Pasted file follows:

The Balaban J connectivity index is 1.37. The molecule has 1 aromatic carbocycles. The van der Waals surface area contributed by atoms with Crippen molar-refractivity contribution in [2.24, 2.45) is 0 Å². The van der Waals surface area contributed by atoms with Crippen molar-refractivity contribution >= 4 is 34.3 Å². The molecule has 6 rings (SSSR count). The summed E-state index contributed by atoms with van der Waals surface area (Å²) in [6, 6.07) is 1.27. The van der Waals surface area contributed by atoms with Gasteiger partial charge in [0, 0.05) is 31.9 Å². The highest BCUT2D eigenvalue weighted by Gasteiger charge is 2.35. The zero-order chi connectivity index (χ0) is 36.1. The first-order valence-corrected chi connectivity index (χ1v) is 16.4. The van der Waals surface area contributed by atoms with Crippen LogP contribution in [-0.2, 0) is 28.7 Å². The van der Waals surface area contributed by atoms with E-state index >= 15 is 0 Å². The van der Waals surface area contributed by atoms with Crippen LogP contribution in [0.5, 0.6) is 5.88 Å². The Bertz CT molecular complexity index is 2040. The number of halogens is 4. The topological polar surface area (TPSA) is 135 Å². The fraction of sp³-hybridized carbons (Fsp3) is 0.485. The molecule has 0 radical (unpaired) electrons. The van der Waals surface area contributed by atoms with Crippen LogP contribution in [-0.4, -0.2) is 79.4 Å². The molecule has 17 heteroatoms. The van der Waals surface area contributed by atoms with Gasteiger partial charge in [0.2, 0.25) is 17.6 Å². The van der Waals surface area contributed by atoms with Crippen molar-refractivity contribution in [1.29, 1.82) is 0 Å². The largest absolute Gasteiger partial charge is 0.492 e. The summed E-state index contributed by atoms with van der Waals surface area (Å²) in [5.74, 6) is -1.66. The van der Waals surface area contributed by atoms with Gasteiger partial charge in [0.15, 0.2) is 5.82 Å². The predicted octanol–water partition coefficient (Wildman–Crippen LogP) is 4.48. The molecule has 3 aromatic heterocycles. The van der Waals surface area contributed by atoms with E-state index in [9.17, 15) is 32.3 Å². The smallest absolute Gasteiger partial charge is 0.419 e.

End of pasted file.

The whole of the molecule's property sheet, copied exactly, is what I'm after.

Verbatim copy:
The Balaban J connectivity index is 1.37. The molecule has 1 aromatic carbocycles. The van der Waals surface area contributed by atoms with Crippen molar-refractivity contribution in [2.24, 2.45) is 0 Å². The van der Waals surface area contributed by atoms with Crippen molar-refractivity contribution >= 4 is 34.3 Å². The molecule has 6 rings (SSSR count). The summed E-state index contributed by atoms with van der Waals surface area (Å²) in [6, 6.07) is 1.27. The van der Waals surface area contributed by atoms with Gasteiger partial charge in [0, 0.05) is 31.9 Å². The highest BCUT2D eigenvalue weighted by Gasteiger charge is 2.35. The zero-order chi connectivity index (χ0) is 36.1. The first-order valence-corrected chi connectivity index (χ1v) is 16.4. The van der Waals surface area contributed by atoms with Crippen LogP contribution in [-0.2, 0) is 28.7 Å². The van der Waals surface area contributed by atoms with E-state index >= 15 is 0 Å². The van der Waals surface area contributed by atoms with Crippen LogP contribution in [0.5, 0.6) is 5.88 Å². The Bertz CT molecular complexity index is 2040. The number of halogens is 4. The topological polar surface area (TPSA) is 135 Å². The fraction of sp³-hybridized carbons (Fsp3) is 0.485. The molecule has 0 radical (unpaired) electrons. The van der Waals surface area contributed by atoms with Crippen LogP contribution in [-0.4, -0.2) is 79.4 Å². The molecule has 17 heteroatoms. The van der Waals surface area contributed by atoms with Gasteiger partial charge in [0.2, 0.25) is 17.6 Å². The van der Waals surface area contributed by atoms with Crippen molar-refractivity contribution in [1.29, 1.82) is 0 Å². The largest absolute Gasteiger partial charge is 0.492 e. The summed E-state index contributed by atoms with van der Waals surface area (Å²) in [5.74, 6) is -1.66. The van der Waals surface area contributed by atoms with Gasteiger partial charge in [0.15, 0.2) is 5.82 Å². The predicted octanol–water partition coefficient (Wildman–Crippen LogP) is 4.48. The molecule has 3 aromatic heterocycles. The van der Waals surface area contributed by atoms with E-state index in [9.17, 15) is 32.3 Å². The smallest absolute Gasteiger partial charge is 0.419 e.